Another point to consider when using P/E multiples to value a firm is the average profit. By taking Earnings Before Interest and Tax (EBIT) into consideration, you can gauge a target firm’s actual profit position before debts or surplus cash balances alter it.
2. Going Concern
A going concern valuation method is an asset-based approach that assumes a business will continue operating and be profitable. The going-concern value, also known as the total value, differs from a liquidation concern due to the inclusion of intangible company assets.
Such assets include brand names, intellectual property, customer loyalty, and trademarks.
With a going concern, you assess the value of a firm by looking at its assets and subtracting the liabilities. The only difference is that you get to count the intangible assets as well.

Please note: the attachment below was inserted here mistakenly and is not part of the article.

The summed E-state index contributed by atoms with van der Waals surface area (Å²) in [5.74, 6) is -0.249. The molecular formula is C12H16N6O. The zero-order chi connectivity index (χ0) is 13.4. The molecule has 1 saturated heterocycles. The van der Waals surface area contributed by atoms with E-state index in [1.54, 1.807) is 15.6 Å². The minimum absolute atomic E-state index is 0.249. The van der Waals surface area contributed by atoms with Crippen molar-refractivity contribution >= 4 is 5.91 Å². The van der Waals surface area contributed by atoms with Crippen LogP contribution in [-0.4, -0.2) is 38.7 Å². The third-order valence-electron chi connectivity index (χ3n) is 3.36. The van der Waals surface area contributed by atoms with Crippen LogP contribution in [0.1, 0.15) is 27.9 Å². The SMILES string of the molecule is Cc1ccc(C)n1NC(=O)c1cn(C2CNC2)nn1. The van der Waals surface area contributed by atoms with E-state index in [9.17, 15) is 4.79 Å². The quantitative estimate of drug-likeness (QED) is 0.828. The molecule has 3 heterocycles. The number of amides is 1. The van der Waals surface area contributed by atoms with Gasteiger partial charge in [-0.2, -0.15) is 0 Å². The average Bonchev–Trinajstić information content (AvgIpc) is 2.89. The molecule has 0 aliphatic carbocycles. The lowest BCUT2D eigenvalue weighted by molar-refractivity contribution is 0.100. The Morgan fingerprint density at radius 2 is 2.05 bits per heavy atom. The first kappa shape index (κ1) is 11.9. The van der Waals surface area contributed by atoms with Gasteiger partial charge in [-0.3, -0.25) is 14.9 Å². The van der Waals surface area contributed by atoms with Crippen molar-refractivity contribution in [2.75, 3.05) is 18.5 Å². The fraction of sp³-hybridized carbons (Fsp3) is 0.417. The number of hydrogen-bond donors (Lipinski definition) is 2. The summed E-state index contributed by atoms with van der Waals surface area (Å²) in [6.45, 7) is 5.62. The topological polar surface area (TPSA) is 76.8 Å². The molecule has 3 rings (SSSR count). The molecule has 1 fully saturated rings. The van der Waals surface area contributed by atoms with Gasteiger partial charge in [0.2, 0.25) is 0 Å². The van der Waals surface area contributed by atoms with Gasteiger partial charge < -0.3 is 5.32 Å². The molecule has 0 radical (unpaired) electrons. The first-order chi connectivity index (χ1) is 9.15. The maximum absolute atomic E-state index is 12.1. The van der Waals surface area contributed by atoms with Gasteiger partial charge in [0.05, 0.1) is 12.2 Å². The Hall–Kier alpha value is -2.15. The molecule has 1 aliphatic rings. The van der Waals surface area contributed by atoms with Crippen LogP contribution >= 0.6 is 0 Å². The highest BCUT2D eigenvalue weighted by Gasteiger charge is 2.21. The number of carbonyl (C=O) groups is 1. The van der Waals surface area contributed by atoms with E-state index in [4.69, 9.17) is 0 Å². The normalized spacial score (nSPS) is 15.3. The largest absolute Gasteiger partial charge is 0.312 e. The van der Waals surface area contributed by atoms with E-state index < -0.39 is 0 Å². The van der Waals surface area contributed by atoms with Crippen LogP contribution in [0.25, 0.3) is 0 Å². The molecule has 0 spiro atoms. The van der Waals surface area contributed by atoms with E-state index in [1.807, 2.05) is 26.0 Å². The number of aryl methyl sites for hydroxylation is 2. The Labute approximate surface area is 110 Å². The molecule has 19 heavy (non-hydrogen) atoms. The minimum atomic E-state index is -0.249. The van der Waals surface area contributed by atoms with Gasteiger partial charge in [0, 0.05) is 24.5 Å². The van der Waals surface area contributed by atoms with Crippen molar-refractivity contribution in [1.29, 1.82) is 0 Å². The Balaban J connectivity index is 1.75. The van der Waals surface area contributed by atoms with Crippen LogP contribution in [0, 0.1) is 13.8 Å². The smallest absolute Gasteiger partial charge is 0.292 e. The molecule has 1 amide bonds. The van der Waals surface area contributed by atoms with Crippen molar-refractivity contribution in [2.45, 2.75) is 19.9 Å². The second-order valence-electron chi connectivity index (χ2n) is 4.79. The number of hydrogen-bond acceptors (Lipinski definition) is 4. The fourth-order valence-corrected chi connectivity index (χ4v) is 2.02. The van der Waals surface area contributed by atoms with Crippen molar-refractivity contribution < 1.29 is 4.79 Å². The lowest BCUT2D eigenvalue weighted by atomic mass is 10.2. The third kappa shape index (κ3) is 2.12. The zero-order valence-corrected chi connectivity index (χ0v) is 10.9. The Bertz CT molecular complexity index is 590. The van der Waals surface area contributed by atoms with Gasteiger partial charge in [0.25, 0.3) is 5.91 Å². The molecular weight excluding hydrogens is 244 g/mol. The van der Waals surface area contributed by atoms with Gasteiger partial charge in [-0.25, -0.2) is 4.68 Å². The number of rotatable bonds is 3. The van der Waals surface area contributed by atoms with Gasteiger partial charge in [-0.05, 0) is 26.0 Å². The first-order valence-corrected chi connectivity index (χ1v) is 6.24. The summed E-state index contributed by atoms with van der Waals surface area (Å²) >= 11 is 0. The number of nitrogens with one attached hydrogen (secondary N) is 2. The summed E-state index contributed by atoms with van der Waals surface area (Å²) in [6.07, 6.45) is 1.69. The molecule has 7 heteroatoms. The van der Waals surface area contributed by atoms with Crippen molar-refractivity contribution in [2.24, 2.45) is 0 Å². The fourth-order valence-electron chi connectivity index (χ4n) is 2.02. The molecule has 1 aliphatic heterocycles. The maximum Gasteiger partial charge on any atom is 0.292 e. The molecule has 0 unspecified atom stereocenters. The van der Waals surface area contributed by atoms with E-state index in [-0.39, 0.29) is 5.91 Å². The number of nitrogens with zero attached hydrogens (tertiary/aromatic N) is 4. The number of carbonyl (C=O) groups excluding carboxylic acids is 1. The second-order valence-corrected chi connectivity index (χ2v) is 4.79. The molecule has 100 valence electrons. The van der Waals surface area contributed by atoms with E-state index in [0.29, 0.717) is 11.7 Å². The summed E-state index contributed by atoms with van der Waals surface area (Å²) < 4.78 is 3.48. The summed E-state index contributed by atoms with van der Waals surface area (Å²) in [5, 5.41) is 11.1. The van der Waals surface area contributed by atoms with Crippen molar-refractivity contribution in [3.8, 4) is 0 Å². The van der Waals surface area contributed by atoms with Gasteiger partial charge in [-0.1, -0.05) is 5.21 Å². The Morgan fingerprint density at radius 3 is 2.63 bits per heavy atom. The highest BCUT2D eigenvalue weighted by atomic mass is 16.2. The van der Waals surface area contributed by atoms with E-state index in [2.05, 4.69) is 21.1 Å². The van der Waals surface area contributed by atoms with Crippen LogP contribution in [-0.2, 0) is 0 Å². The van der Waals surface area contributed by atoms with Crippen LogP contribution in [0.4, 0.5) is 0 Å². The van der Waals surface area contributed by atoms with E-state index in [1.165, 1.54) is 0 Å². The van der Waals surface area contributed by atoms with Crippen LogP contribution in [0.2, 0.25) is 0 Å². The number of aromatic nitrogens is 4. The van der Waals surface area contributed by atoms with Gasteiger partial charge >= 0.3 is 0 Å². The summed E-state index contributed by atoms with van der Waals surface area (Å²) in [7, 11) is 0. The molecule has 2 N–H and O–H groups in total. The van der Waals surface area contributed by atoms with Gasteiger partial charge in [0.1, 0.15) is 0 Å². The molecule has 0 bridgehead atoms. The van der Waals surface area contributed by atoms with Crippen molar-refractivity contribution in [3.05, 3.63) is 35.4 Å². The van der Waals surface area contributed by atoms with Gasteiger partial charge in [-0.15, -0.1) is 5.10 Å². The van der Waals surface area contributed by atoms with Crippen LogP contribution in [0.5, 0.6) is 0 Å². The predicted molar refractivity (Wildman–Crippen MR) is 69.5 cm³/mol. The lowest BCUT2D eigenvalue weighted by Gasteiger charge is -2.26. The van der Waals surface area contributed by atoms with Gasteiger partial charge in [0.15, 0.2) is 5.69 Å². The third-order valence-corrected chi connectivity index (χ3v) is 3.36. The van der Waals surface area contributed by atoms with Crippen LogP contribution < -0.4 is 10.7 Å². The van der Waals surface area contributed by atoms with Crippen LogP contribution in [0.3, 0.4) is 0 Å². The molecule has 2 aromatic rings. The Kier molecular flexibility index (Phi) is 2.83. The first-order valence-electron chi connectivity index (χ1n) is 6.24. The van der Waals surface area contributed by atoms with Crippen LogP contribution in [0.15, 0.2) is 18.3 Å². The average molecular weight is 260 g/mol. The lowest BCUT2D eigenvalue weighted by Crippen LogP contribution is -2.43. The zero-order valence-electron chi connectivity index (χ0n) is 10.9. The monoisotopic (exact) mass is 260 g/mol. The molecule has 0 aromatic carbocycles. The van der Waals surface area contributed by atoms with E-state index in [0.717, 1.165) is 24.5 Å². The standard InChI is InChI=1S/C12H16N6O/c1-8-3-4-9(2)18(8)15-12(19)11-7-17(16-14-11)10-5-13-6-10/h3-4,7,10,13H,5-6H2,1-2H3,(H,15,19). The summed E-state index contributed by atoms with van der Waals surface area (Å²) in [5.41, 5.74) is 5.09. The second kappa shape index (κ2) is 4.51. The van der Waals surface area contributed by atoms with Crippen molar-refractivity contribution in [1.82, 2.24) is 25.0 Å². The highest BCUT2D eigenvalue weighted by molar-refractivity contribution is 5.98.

3. Liquidation Value
Liquidation valuation is another asset-based approach that seeks to determine how much cash will be left over once all the assets are sold off and liabilities paid. By its nature, liquidation valuation does not treat a business as a viable one. Thus, the assessment won’t include any intangible assets.
When you appraise a firm using liquidation valuation, the assets end up fetching a lower value that doesn’t reflect market value. Liquidation valuation is, however, higher than salvage value. Since liquidation valuation is typically urgent, the seller’s focus is usually to get as much money in the shortest period possible.
Comparable business valuation is one where you look at similar businesses with similar metrics to estimate the value. These metrics can include Earnings Before Income, Taxes, Depreciation, and Amortization (EBITDA), price to book, price to earnings, and enterprise value to sales, among others.
To pull this off, you need to run a comparable company analysis (CCA) that helps paint at the best peer firms to look at.
“… similar metrics to estimate the value.”
When using comparables valuation, you should be wary of making inaccurate comparisons. Talk to others in your industry to have a better picture of what other firms are selling at so that you can better anchor your comparison metrics.